FIRE reaching Critical Mass

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SustainableHappiness
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Re: FIRE reaching Critical Mass

Post by SustainableHappiness » Sun Oct 07, 2018 10:36 pm

Ditto on the reason why FIRE won’t go mainstream is because breaking free of modeling your behaviour off of a role model is friggin’ hard. It took me 4 years of reading blogs and trying things out before realizing I’m not MMM, I’m not ERE, and more importantly, I don’t actually want MMM’s or a ERE (modeled by Jacob) life. But they are (were?) my damn role models and there is inherently some envy that goes along with that.

Assuming moving from Copying through Creating (to reference ERE learning steps) takes a number of years in a relatively stress-free environment where an individual (me in this case) is both willing and able to devote time and mental energy to it, is it a reasonable expectation that the Copying->Creating cycle will even happen for a 2 person household making $40k a year? Toss a kid in there and even with higher income, the deep learning would be difficult/impossible without significant amounts of time and effort.

It’s weird, but the way that makes sense to me to break into those minds and push anti-consumerism would be mind-numbing amounts of advertising, like moving from pull marketing tactics (a la blogs) to push marketing tactics (a la “Playing With FIRE” the movie) so people are more likely to follow the tactical aspects and fall into the strategic aspects. And that just sounds f’ed up. I mean, a billboard about the latest FIRE superstar...WTF?

BRUTE
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Re: FIRE reaching Critical Mass

Post by BRUTE » Sun Oct 07, 2018 11:49 pm

a sad truth about humanity is that even the most positive movements have relied mainly on brainwashing mindless followers.

Seppia
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Re: FIRE reaching Critical Mass

Post by Seppia » Mon Oct 08, 2018 3:10 am

Jin+Guice wrote:
Sun Oct 07, 2018 4:53 pm
I also wish there was a prominent FIRE blogger who made significantly under the median income, because this is the demographic who would benefit most from it's message.
I think it's semi-impossible for the above to happen.
It's hard to live on 7k, as it is hard (and requires luck, so twice as hard) to land a high paying job.
In general, people prefer "easy" to "hard", so it's a lot easier to sell a blog like the frugalwoods rather than ERE.
As jacob was mentioning, random guy/gal X with median salary prefers reading frugalwoods, tricking him/herself into believing that by not hiring a painter to paint their house, they will magically achieve FIRE in 10 years.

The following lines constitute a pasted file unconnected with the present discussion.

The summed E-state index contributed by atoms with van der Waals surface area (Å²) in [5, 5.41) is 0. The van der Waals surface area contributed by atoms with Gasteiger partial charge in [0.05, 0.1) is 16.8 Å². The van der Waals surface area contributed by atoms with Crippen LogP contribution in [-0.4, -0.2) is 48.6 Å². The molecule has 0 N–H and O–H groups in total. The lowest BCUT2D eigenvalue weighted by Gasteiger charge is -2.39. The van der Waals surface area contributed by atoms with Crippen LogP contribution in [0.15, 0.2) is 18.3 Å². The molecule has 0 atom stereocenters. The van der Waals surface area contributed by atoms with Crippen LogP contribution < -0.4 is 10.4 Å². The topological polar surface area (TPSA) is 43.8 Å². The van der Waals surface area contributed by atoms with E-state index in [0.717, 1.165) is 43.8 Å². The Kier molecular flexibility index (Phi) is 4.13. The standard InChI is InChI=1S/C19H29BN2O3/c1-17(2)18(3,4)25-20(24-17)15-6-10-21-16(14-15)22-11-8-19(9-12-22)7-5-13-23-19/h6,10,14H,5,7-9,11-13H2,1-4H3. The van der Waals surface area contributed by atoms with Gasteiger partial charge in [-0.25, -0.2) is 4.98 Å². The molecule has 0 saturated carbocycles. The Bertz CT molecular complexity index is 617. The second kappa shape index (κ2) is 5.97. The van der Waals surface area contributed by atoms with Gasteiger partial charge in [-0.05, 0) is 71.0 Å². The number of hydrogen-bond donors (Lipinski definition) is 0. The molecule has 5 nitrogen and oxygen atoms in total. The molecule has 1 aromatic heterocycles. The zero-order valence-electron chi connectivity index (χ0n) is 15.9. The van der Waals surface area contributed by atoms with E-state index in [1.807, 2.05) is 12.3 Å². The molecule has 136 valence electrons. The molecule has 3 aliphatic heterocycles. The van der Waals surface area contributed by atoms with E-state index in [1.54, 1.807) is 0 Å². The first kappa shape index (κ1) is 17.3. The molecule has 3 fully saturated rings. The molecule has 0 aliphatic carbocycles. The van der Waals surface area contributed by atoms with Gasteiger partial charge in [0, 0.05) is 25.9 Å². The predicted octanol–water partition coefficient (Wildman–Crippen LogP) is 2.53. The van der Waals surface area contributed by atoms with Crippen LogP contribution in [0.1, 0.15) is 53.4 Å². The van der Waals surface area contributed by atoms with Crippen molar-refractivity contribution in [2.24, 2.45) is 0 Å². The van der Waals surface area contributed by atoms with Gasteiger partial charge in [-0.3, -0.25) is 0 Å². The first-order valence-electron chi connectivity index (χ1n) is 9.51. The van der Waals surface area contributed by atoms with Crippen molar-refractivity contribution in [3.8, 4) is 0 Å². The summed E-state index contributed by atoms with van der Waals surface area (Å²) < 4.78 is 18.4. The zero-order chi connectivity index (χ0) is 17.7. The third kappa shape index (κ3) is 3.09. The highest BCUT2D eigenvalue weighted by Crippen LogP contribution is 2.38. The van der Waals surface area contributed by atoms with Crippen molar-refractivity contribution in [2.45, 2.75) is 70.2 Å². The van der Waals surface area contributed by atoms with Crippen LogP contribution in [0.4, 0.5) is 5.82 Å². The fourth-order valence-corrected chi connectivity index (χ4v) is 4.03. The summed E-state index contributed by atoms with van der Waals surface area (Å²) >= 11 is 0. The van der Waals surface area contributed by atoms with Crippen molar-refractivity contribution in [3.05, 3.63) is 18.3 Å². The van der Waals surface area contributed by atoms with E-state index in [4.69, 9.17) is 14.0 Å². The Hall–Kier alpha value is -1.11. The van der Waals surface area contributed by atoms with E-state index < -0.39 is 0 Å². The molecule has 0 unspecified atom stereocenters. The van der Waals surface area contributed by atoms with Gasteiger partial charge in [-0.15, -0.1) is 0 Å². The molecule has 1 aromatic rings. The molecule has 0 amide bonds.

Never forget one of the most important truths of our modern age, courtesy of my high school professor: "people can't* do math"

*in this case I should maybe say "don't want to"

Lucky C
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Re: FIRE reaching Critical Mass

Post by Lucky C » Mon Oct 08, 2018 4:37 am

I see two extreme solutions if you want FIRE (or just significantly less waste) to be mainstream:
A) Get everybody to prefer Hard to Easy on a cultural level. This must be drilled into their heads at a young age.
B) Remove the ability for everybody to consume less by controlling supply or purchasing ability, so that they have no option but to be more efficient.

Of course this would be impossible in the Land of the Free as you would need to be a Communist dictator or similar, or at least take control every aspect of education. The best we might hope for is just being able to get people to move up one Wheaton level from their natural/cultural inclinations. This seems to be what FIRE is doing for high earners, but other levels of the population may need something totally different (e.g. lowest income earners going from getting hopelessly in debt to slowly paying off that debt).

Jean
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Re: FIRE reaching Critical Mass

Post by Jean » Mon Oct 08, 2018 5:23 am

Making it a religion. Or getting back to a religion that doesn't value more. Everyone was ERE before monotheism.

Jin+Guice
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Re: FIRE reaching Critical Mass

Post by Jin+Guice » Mon Oct 08, 2018 6:17 pm

I don't really find ERE that hard on the spending side. Getting down to 1 Jacob is hard because the dude is absolutely and completely minimizing every cost while still living a cursory "normal" middle-class existence. There are high diminishing returns that require a lot of effort to overcome shaving the last 3-5k off. I don't think living on 2 Jacob's is hard. I think it is easy. It's only hard if you're used to living on 3 or more Jacobs.

Finding a "high paying job" where the reference is everyone else's salary is hard by definition. I would argue that, in the current rich country environment, this is not required for ERE (or FIRE). The problem is the cultural norms. Consumerism is our religion and almost everyone currently alive has grown up in it. It's really hard to convince people that everything they've been taught is wrong and everyone around them is wrong. It's very easy for the current paradigm to take one thing from a fringe movement, turn it into a buzzword, and claim they're doing it. Look at what happened to environmentalism. Now that we're all woke af about global warming I see boutiques where everything is brand new blasting AC into the August street with signs advertising "sustainable clothes." WTF does that even mean?

prognastat
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Re: FIRE reaching Critical Mass

Post by prognastat » Mon Oct 08, 2018 6:23 pm

Well many have experience living around 2 Jacob's either during/right after college or after first moving out of their parents place on their own.

Most try to get out of this as quickly as possible though by earning and spending more rather than through improvements in efficiency of the spending that is already being done.

Fish
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Re: FIRE reaching Critical Mass